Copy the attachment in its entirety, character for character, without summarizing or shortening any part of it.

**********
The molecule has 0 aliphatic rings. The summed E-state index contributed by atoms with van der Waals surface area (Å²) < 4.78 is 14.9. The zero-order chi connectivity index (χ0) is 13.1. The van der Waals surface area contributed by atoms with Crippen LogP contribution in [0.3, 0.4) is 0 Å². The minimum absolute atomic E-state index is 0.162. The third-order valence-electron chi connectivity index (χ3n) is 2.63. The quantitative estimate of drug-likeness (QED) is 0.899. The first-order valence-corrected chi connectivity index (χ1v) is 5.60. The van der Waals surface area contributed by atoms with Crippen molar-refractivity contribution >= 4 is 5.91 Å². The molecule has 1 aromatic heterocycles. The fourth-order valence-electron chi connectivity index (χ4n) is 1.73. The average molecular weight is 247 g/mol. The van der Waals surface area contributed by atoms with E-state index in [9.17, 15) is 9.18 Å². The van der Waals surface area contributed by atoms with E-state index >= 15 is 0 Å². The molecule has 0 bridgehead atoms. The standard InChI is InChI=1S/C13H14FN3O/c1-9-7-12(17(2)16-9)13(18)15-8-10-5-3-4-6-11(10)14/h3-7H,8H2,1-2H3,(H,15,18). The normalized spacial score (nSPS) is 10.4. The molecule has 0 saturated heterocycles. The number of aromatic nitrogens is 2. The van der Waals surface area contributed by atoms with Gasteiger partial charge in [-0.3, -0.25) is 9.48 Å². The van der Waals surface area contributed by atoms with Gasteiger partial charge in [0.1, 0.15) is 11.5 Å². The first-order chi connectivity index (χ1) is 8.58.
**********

The molecule has 0 aliphatic rings. The summed E-state index contributed by atoms with van der Waals surface area (Å²) < 4.78 is 14.9. The zero-order chi connectivity index (χ0) is 13.1. The van der Waals surface area contributed by atoms with Crippen LogP contribution in [0.3, 0.4) is 0 Å². The minimum absolute atomic E-state index is 0.162. The third-order valence-electron chi connectivity index (χ3n) is 2.63. The quantitative estimate of drug-likeness (QED) is 0.899. The first-order valence-corrected chi connectivity index (χ1v) is 5.60. The van der Waals surface area contributed by atoms with Crippen molar-refractivity contribution >= 4 is 5.91 Å². The molecule has 1 aromatic heterocycles. The fourth-order valence-electron chi connectivity index (χ4n) is 1.73. The average molecular weight is 247 g/mol. The van der Waals surface area contributed by atoms with E-state index in [9.17, 15) is 9.18 Å². The van der Waals surface area contributed by atoms with E-state index >= 15 is 0 Å². The molecule has 0 bridgehead atoms. The standard InChI is InChI=1S/C13H14FN3O/c1-9-7-12(17(2)16-9)13(18)15-8-10-5-3-4-6-11(10)14/h3-7H,8H2,1-2H3,(H,15,18). The normalized spacial score (nSPS) is 10.4. The molecule has 0 saturated heterocycles. The number of aromatic nitrogens is 2. The van der Waals surface area contributed by atoms with Gasteiger partial charge in [-0.3, -0.25) is 9.48 Å². The van der Waals surface area contributed by atoms with Gasteiger partial charge in [0.1, 0.15) is 11.5 Å². The first-order chi connectivity index (χ1) is 8.58.